When Gough Whitlam moves into her street in Cabramatta in 1957, eight-year-old Christine has little idea how her new neighbour, one of the most visionary and polarising political leaders of Australia, would shape the direction of her life. Born to working-class parents and living in a fibro house built by her truck-driver father, Christine simply dreams that one day she might work as a private secretary like her aunt.
But when the reforms Whitlam championed give Christine the chance to go to university, her world expands. She experiences the transformative power of education, struggles to balance motherhood with being the family breadwinner, and faces her own mental health battles. She follows a path forged by Whitlam, from scholarships he fought for, to local community initiatives he generated, and even as far as China, where Whitlam crucially initiated Australia’s relationship when he visited the country in 1973.
Written with genuine heart and humour, Gough and Me is a nostalgic and deeply personal memoir of social mobility, cultural diversity, and the unprecedented opportunities that the Whitlam era gave one Australian working-class woman.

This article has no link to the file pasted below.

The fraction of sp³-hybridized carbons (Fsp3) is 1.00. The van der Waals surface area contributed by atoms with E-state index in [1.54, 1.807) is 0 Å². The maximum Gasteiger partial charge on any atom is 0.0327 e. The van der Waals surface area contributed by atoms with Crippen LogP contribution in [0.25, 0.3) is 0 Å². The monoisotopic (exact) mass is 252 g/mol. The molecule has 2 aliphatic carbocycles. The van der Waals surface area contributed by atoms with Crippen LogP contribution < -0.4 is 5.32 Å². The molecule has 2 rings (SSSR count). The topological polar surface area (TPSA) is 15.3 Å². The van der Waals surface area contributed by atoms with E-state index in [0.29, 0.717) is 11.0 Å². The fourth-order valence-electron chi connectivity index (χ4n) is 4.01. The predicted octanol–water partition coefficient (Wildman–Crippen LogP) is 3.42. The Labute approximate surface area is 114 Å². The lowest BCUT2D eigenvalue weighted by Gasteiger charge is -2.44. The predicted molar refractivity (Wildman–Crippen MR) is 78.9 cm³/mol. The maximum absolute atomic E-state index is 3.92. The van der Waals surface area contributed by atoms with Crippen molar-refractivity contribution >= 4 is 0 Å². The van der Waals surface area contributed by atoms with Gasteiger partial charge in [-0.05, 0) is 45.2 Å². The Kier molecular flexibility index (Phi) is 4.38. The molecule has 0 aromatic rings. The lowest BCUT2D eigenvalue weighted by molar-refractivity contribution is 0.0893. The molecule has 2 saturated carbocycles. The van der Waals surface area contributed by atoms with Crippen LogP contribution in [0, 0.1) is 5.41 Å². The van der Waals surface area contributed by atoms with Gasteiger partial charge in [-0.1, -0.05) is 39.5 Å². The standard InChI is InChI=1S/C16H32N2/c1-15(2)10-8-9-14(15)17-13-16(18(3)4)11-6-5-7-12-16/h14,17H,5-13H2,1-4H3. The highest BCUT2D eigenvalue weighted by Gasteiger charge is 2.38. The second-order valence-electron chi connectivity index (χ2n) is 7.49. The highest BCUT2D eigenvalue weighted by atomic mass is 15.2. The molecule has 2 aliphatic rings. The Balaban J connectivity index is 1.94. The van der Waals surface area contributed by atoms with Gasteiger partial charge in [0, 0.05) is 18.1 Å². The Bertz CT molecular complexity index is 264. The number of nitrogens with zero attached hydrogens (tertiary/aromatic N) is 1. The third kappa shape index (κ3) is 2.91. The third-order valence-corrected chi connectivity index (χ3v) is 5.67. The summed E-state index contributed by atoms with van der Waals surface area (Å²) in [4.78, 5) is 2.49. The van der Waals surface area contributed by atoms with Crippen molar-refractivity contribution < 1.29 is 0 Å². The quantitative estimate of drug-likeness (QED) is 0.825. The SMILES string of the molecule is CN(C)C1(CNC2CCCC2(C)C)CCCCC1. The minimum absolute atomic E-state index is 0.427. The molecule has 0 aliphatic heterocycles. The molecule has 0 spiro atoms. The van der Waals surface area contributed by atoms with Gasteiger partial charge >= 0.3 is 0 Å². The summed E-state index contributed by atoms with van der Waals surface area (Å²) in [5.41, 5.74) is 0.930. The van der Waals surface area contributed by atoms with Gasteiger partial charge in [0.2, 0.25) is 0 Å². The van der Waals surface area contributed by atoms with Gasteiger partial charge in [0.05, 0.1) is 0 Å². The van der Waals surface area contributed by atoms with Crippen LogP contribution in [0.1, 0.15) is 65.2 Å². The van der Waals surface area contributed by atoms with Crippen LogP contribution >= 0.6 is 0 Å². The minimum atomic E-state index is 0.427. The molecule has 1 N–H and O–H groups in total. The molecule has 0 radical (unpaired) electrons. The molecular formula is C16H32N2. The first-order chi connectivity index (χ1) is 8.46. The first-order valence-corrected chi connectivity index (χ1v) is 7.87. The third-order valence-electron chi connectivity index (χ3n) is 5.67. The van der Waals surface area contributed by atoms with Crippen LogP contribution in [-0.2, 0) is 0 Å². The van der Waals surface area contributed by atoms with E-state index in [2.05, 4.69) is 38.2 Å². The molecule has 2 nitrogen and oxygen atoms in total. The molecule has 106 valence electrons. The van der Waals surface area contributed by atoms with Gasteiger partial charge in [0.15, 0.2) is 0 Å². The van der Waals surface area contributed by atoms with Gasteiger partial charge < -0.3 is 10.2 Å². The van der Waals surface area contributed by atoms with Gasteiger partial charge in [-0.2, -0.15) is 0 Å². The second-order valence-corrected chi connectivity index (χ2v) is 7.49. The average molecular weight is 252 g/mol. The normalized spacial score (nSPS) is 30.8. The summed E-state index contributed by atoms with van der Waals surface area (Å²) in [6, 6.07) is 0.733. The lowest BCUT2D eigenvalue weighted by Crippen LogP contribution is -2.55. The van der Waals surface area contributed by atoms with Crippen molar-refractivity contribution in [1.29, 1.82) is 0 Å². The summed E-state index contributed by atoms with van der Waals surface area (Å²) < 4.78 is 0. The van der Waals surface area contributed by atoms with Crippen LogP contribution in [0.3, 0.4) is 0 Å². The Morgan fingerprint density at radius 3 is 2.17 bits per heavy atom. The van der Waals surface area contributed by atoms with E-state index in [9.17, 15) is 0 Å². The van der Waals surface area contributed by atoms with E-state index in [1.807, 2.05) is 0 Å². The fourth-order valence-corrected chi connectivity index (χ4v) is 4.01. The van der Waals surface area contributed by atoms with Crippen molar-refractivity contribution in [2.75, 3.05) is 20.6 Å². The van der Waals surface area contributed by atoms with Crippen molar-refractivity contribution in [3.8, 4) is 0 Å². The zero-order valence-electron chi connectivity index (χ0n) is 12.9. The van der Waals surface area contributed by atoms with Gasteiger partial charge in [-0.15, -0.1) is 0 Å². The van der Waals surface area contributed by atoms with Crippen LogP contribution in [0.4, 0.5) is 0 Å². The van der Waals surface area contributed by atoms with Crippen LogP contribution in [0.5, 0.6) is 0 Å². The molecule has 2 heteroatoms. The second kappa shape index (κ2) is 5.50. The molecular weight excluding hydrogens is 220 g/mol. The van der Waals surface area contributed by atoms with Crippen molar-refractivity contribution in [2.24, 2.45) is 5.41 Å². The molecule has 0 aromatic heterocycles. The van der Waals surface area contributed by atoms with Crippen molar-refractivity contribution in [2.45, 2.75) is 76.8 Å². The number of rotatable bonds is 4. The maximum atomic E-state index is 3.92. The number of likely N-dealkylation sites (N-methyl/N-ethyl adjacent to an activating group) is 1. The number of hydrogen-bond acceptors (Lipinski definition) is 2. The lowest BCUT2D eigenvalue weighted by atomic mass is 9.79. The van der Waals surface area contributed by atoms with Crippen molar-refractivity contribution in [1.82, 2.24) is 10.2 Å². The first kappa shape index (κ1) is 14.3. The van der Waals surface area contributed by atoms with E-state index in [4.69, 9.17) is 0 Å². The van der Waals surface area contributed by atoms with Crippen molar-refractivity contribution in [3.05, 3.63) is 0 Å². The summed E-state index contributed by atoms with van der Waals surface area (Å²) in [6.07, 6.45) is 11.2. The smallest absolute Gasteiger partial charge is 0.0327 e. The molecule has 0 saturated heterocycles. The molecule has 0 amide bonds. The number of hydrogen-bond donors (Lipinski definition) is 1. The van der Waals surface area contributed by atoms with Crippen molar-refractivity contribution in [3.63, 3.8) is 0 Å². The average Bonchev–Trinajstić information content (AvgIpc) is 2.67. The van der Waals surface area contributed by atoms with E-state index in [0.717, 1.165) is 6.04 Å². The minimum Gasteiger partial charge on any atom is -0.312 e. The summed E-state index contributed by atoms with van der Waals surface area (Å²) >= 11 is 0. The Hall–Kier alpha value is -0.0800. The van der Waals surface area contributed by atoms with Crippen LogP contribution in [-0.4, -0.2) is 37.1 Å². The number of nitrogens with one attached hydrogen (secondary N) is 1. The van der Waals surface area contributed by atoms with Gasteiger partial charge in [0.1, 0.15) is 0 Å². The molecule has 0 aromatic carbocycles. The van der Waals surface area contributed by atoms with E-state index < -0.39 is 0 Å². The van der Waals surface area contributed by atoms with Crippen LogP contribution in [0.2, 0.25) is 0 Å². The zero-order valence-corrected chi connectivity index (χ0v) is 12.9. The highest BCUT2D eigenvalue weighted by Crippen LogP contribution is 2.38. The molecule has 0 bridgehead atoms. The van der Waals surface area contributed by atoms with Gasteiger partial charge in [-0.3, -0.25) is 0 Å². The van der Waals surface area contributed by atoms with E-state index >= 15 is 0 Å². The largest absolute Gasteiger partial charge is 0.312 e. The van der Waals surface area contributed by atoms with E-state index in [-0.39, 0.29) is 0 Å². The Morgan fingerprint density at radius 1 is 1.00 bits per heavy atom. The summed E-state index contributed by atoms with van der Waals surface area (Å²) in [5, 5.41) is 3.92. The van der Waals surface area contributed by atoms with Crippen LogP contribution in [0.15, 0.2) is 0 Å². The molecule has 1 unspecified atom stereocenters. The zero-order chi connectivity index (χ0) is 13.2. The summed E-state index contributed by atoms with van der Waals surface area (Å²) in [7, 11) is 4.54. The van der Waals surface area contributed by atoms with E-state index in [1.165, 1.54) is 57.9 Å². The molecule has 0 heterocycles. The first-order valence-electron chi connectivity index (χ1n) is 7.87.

Christine Sykes grew up in the same street as the Whitlam family in Sydney's Cabramatta which she recounted in her bestselling memoir Gough and Me ( Ventura 2021). She is a champion of creating opportunity for those less fortunate through her work with the public service and more recently with the charity Dress for Success on which her first novel The Changing Room was based.
Christine's Aunt Peggy was a keen tap dancer and this story is dedicated to her.